The operation of the glow discharge reactor has the following characteristics:
1. The function of contaminant removed increases with power.
2. The fraction of contaminant removed increases noticeably with decreasing flow rate.
3. The fraction of contaminant removed at a given power and flow rate is insensitive to concentration.
4. At constant power and pressure, the physical and electrical characteristics of the discharge are insensitive to flow rate.
A second embodiment is depicted in FIG. 3. This embodiment differs from the embodiment of FIGS. 1 and 2 in having an electrically-conductive coating 71 on the cylindrical dielectric wall surrounding inner electrode 13. The conductive coating 71 forms the outer r-f electrode. Feedthrough electrode 72 is in electrical contact with the coating and is used to couple coating 71 to r-f ammeter 32. A nonconductive coolant is circulated through the annular cavity formed by housing 16 and gas chamber 14 in order to cool the outer electrode and the dielectric adjacent it.
A third embodiment of the invention is shown in FIG. 4. In this embodiment no coolant is employed and housing 16 is not needed. Metal cooling fins 76 encircle the middle section of gas chamber 14 and form the outer r-f electrode. Inner metal r-f electrode 13 is a heat pipe which conducts heat from the glow discharge region to metal cooling fins 77. Metal fins 76 and 77 can be cooled convectively by the motion of air over their surfaces or they can be thermally coupled to a solid heat sink (not shown).
A fourth embodiment of the invention is illustrated in FIG. 5. In this embodiment the gas chamber has a middle section 85 consisting of a metal cylinder. Cylinder 88 is sealed to nonconductive end pieces 86 by means of O-rings 87. A serpentine-shaped metal cooling coil 82 is wrapped around cylinder 85 and is in direct thermal contact therewith. A nonconductive coolant is circulated through the coil from inlet 84 to outlet 83. Inner r-f electrode is a conductive coolant circulated through dielectric tube 91. Feedthrough electrode 89 extends through the wall of tube 91 just far enough to touch the conductive coolant therein. The electrode enables the conductive coolant to be coupled to the r-f energy source. Instead of using a conductive coolant in tube 91, the inner surface of tube 91 can be coated with a conductive substance, and a nonconductive coolant can be circulated through the tube passageway. In this instance electrode 89 would make electrical contact with the conductive coating.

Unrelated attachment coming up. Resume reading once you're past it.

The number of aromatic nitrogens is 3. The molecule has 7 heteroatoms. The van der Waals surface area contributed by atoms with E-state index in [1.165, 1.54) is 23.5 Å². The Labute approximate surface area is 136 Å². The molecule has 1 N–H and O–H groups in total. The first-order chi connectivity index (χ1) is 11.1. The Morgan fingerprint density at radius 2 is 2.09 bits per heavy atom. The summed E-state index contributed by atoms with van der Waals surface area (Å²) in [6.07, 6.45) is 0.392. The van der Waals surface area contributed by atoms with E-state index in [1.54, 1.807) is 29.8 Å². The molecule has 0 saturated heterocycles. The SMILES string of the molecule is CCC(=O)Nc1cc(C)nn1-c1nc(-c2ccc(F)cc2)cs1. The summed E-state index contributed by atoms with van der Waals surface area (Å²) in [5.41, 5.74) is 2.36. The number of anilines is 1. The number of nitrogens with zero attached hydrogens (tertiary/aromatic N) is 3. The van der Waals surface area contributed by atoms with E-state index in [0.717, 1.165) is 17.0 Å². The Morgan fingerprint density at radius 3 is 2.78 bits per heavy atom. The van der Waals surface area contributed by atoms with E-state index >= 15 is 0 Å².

Tests conducted with three models of the FIGS. 1 and 2 embodiment revealed that the invention could reduce the concentration of methane by three orders of magnitude. Three different inner r-f electrode diameters, 0.079 cm, 0.159 cm, and 0.318 cm o.d. were used in the experiments. The inner quartz cylinder surrounding the r-f electrode was 0.5 cm i.d., and the longitudinal length of the discharge zone between the inner and outer electrodes was 9.1 cm. The discharge was operated between 50 and 600 torr with the inner electrodes of different diameter. R-f source 49 was operated at a frequency of 11.8 MHz. In order to obtain three orders of magnitude methane reduction at 50 torr it was necessary to use approximately 240 watts of r-f power whereas approximately 350 watts were required for a similar reduction at 600 torr. The longitudinal dimension of the glow discharge region (along electrode 13) was found to decrease as the pressure increased. For example, with the 0.159 cm electrode, the discharge extended axially only for about 5 cm during a run at 200 torr and 60 watts. The kinetics for the methane oxidation is described in the inventors' article in Environmental Science & Technology, Vol. 10, No. 6, June 1976, pages 591-594.
Obviously, numerous modifications and variations of the present invention are possible in light of the above teachings. It is therefore to be understood that within the scope of the appended claims, the invention may be practiced otherwise than as specifically described herein.